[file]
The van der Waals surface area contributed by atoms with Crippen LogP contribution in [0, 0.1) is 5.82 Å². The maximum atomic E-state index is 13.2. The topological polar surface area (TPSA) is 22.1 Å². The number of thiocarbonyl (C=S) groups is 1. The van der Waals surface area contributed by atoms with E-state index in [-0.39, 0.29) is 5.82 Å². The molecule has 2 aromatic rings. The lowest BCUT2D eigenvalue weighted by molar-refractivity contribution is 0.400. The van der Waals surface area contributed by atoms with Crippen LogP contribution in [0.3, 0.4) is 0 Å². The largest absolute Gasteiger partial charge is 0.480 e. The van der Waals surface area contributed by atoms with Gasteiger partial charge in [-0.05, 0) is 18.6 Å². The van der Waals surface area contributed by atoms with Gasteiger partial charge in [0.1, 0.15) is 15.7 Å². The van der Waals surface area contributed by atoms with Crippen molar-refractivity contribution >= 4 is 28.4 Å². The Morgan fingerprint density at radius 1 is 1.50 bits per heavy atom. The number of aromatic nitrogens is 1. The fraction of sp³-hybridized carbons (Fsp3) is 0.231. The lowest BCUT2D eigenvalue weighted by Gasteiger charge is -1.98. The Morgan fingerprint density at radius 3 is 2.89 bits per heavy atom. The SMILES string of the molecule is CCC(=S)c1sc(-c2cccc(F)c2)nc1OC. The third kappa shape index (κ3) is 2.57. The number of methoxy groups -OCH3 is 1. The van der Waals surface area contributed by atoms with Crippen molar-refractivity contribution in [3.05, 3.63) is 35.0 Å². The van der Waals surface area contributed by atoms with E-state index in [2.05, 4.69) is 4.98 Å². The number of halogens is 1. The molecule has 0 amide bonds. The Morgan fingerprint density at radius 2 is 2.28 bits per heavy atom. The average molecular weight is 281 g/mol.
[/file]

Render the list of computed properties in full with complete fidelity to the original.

The van der Waals surface area contributed by atoms with Crippen LogP contribution in [0, 0.1) is 5.82 Å². The maximum atomic E-state index is 13.2. The topological polar surface area (TPSA) is 22.1 Å². The number of thiocarbonyl (C=S) groups is 1. The van der Waals surface area contributed by atoms with E-state index in [-0.39, 0.29) is 5.82 Å². The molecule has 2 aromatic rings. The lowest BCUT2D eigenvalue weighted by molar-refractivity contribution is 0.400. The van der Waals surface area contributed by atoms with Crippen LogP contribution in [0.3, 0.4) is 0 Å². The largest absolute Gasteiger partial charge is 0.480 e. The van der Waals surface area contributed by atoms with Gasteiger partial charge in [-0.05, 0) is 18.6 Å². The van der Waals surface area contributed by atoms with Gasteiger partial charge in [0.1, 0.15) is 15.7 Å². The van der Waals surface area contributed by atoms with Crippen molar-refractivity contribution >= 4 is 28.4 Å². The Morgan fingerprint density at radius 1 is 1.50 bits per heavy atom. The number of aromatic nitrogens is 1. The fraction of sp³-hybridized carbons (Fsp3) is 0.231. The lowest BCUT2D eigenvalue weighted by Gasteiger charge is -1.98. The Morgan fingerprint density at radius 3 is 2.89 bits per heavy atom. The SMILES string of the molecule is CCC(=S)c1sc(-c2cccc(F)c2)nc1OC. The third kappa shape index (κ3) is 2.57. The number of methoxy groups -OCH3 is 1. The van der Waals surface area contributed by atoms with Crippen molar-refractivity contribution in [3.05, 3.63) is 35.0 Å². The van der Waals surface area contributed by atoms with E-state index in [2.05, 4.69) is 4.98 Å². The number of halogens is 1. The molecule has 0 amide bonds. The Morgan fingerprint density at radius 2 is 2.28 bits per heavy atom. The average molecular weight is 281 g/mol.